But White and her family said they did not know about the parole reviews in their case and found out about it last month from an article published in the "Kinston Free Press."

The North Carolina Department of Correction said the law was not retroactive because it did not have the manpower to research previous cases to find victims and their families. Unless they knew about the registry, they were not notified.

As of February 2007, 26,920 people were registered for notification concerning inmates in prison and 6,698 were registered for notification about offenders on probation or parole.

149 Comments

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  • e2brtus Apr 14, 2007

    the measure of of a society's compassion for it's people can be seen in the treatment of it's mentally ill,it's poor,and it's prisoners.are we really the great society?

  • Harley Girl Apr 14, 2007

    Let him out and bring him to vance county-we can take care of it from there.

  • Butterfly Apr 14, 2007

    I just signed the petition and sent it to all my friends and family to sign as well. I even sent it to all my family and friends that are out of state.

  • Butterfly Apr 14, 2007

    This is crazy!! I cannot believe that they would even consider letting this man go free. While they are at it, why don't they let him move right next to a school. This is they exact reason that I am a neurotic parent and will not let my child out of my site for even 2 seconds!

  • sweet jc girl NC Apr 14, 2007

    Where can I sign the petition to keep this man in jail?
    Ill pay taxes to keep people like this off the streets (and i dont even have kids)! and I dont understand why the inmates didnt take care of him in jail!

  • lollly52 Apr 14, 2007

    http://www.petitionspot.com/petitions/noparoleeew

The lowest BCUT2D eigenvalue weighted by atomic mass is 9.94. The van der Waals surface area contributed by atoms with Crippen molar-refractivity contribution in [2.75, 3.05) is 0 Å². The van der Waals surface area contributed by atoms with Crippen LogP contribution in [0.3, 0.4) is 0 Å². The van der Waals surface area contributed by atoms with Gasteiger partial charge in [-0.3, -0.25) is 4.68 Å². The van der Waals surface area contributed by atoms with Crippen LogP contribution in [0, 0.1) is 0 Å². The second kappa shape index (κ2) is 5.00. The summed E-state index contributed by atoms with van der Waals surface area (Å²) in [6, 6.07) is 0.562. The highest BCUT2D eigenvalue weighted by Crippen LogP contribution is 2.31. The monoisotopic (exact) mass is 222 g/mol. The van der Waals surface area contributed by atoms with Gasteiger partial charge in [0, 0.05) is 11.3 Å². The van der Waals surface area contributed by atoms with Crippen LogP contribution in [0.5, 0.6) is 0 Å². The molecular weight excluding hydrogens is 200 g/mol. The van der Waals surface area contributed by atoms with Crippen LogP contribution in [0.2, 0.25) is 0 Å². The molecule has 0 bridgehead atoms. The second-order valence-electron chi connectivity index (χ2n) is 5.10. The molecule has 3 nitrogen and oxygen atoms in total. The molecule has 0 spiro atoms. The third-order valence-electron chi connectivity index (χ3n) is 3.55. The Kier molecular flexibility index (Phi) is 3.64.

thanks think_about_this. I did.

  • Living and Loving in NC Apr 14, 2007

    Not sure how much it is worth, but I do feel better having signed the petition to keep Edward in jail. Here's the link:
    http://www.petitionspot.com/petitions/noparoleeew

  • poohperson2000 Apr 14, 2007

    I know it would not help in this case, but I think that NC needs the three strike law. I have no problems paying to keep criminals in jail. Then the other issue is the public needs to push our government to change the laws that will let this man out of jail. No more fussing everyone write your represntatives and complain, if that does not change it, do not re-elect them.

  • JustDontUnderstandPpl Apr 13, 2007

    Okay they wouldn't post my other comment so I will modify it and the person I'm replying to can figure this out for themselves. Sounds like you would like to offer this poor man a second chance. Think you need to post your address and let him know the times he will be expected to take care of your kids. And yes, I am intelligent. Thank you.

  • Think_About_This Apr 13, 2007

    Sign the petition to help keep this monster behind bars where he belongs. http://www.petitionspot.com/petitions/noparoleeew

    My only regret is that he won't be put to death and my tax dollars are used to feed, clothe, & shelter him.